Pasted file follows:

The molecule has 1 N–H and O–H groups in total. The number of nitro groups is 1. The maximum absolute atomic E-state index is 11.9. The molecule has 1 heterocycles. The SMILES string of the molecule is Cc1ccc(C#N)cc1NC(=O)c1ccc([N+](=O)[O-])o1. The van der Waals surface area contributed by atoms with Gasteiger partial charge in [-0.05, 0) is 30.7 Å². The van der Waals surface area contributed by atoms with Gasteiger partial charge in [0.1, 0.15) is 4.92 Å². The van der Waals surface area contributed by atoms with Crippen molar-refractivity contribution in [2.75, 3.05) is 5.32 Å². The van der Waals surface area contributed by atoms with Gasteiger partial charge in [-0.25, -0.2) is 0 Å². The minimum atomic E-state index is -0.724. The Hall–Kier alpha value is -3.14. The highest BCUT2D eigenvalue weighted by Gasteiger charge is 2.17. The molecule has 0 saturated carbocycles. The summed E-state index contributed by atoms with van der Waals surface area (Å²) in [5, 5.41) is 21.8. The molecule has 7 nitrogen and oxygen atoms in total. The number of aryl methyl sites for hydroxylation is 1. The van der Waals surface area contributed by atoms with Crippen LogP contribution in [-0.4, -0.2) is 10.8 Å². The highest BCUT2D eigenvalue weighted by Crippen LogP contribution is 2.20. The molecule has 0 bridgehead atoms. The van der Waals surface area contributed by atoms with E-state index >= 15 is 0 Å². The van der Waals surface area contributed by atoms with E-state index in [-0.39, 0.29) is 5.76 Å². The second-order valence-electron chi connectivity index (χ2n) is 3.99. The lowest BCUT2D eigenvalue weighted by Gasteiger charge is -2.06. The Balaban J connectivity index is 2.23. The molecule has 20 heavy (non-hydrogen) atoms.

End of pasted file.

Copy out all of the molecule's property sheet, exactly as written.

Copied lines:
The molecule has 1 N–H and O–H groups in total. The number of nitro groups is 1. The maximum absolute atomic E-state index is 11.9. The molecule has 1 heterocycles. The SMILES string of the molecule is Cc1ccc(C#N)cc1NC(=O)c1ccc([N+](=O)[O-])o1. The van der Waals surface area contributed by atoms with Gasteiger partial charge in [-0.05, 0) is 30.7 Å². The van der Waals surface area contributed by atoms with Gasteiger partial charge in [0.1, 0.15) is 4.92 Å². The van der Waals surface area contributed by atoms with Crippen molar-refractivity contribution in [2.75, 3.05) is 5.32 Å². The van der Waals surface area contributed by atoms with Gasteiger partial charge in [-0.25, -0.2) is 0 Å². The minimum atomic E-state index is -0.724. The Hall–Kier alpha value is -3.14. The highest BCUT2D eigenvalue weighted by Gasteiger charge is 2.17. The molecule has 0 saturated carbocycles. The summed E-state index contributed by atoms with van der Waals surface area (Å²) in [5, 5.41) is 21.8. The molecule has 7 nitrogen and oxygen atoms in total. The number of aryl methyl sites for hydroxylation is 1. The van der Waals surface area contributed by atoms with Crippen LogP contribution in [-0.4, -0.2) is 10.8 Å². The highest BCUT2D eigenvalue weighted by Crippen LogP contribution is 2.20. The molecule has 0 bridgehead atoms. The van der Waals surface area contributed by atoms with E-state index >= 15 is 0 Å². The van der Waals surface area contributed by atoms with E-state index in [-0.39, 0.29) is 5.76 Å². The second-order valence-electron chi connectivity index (χ2n) is 3.99. The lowest BCUT2D eigenvalue weighted by Gasteiger charge is -2.06. The Balaban J connectivity index is 2.23. The molecule has 20 heavy (non-hydrogen) atoms.